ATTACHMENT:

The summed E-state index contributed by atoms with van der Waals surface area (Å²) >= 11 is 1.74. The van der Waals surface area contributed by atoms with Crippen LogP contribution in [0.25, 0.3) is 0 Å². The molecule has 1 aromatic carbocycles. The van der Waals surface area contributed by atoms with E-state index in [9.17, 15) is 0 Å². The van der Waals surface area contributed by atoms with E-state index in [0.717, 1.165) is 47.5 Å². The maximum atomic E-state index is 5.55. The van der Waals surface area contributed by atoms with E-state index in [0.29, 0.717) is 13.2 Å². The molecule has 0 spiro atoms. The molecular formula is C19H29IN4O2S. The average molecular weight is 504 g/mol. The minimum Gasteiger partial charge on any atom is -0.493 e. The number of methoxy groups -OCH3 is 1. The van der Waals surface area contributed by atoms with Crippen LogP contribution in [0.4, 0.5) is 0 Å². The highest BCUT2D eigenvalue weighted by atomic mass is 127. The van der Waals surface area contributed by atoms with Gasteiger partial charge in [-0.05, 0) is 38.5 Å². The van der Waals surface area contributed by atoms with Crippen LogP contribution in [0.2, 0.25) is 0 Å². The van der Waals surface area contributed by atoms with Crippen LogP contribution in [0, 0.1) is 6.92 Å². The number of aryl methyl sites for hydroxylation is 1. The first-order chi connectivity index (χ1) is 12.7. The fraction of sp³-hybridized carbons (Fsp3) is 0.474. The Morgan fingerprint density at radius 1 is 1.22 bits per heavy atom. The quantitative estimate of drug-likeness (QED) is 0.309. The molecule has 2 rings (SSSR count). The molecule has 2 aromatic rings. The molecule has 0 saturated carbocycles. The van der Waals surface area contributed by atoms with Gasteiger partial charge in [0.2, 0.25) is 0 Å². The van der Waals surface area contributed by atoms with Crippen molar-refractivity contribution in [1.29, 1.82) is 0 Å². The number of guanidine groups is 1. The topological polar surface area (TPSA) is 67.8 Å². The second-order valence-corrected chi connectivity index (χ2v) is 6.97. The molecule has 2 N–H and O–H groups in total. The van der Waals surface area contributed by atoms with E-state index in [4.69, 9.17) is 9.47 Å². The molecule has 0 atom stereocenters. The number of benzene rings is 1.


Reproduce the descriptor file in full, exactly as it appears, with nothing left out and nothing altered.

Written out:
The summed E-state index contributed by atoms with van der Waals surface area (Å²) >= 11 is 1.74. The van der Waals surface area contributed by atoms with Crippen LogP contribution in [0.25, 0.3) is 0 Å². The molecule has 1 aromatic carbocycles. The van der Waals surface area contributed by atoms with E-state index in [9.17, 15) is 0 Å². The van der Waals surface area contributed by atoms with E-state index in [0.717, 1.165) is 47.5 Å². The maximum atomic E-state index is 5.55. The van der Waals surface area contributed by atoms with E-state index in [0.29, 0.717) is 13.2 Å². The molecule has 0 spiro atoms. The molecular formula is C19H29IN4O2S. The average molecular weight is 504 g/mol. The minimum Gasteiger partial charge on any atom is -0.493 e. The number of methoxy groups -OCH3 is 1. The van der Waals surface area contributed by atoms with Crippen LogP contribution in [0.4, 0.5) is 0 Å². The highest BCUT2D eigenvalue weighted by atomic mass is 127. The van der Waals surface area contributed by atoms with Gasteiger partial charge in [-0.05, 0) is 38.5 Å². The van der Waals surface area contributed by atoms with Crippen LogP contribution in [0.2, 0.25) is 0 Å². The van der Waals surface area contributed by atoms with Crippen LogP contribution in [0, 0.1) is 6.92 Å². The number of aryl methyl sites for hydroxylation is 1. The first-order chi connectivity index (χ1) is 12.7. The fraction of sp³-hybridized carbons (Fsp3) is 0.474. The Morgan fingerprint density at radius 1 is 1.22 bits per heavy atom. The quantitative estimate of drug-likeness (QED) is 0.309. The molecule has 2 rings (SSSR count). The molecule has 2 aromatic rings. The molecule has 0 saturated carbocycles. The van der Waals surface area contributed by atoms with Gasteiger partial charge in [0.2, 0.25) is 0 Å². The van der Waals surface area contributed by atoms with Crippen molar-refractivity contribution in [1.29, 1.82) is 0 Å². The number of guanidine groups is 1. The topological polar surface area (TPSA) is 67.8 Å². The second-order valence-corrected chi connectivity index (χ2v) is 6.97. The molecule has 2 N–H and O–H groups in total. The van der Waals surface area contributed by atoms with E-state index in [4.69, 9.17) is 9.47 Å². The molecule has 0 atom stereocenters. The number of benzene rings is 1.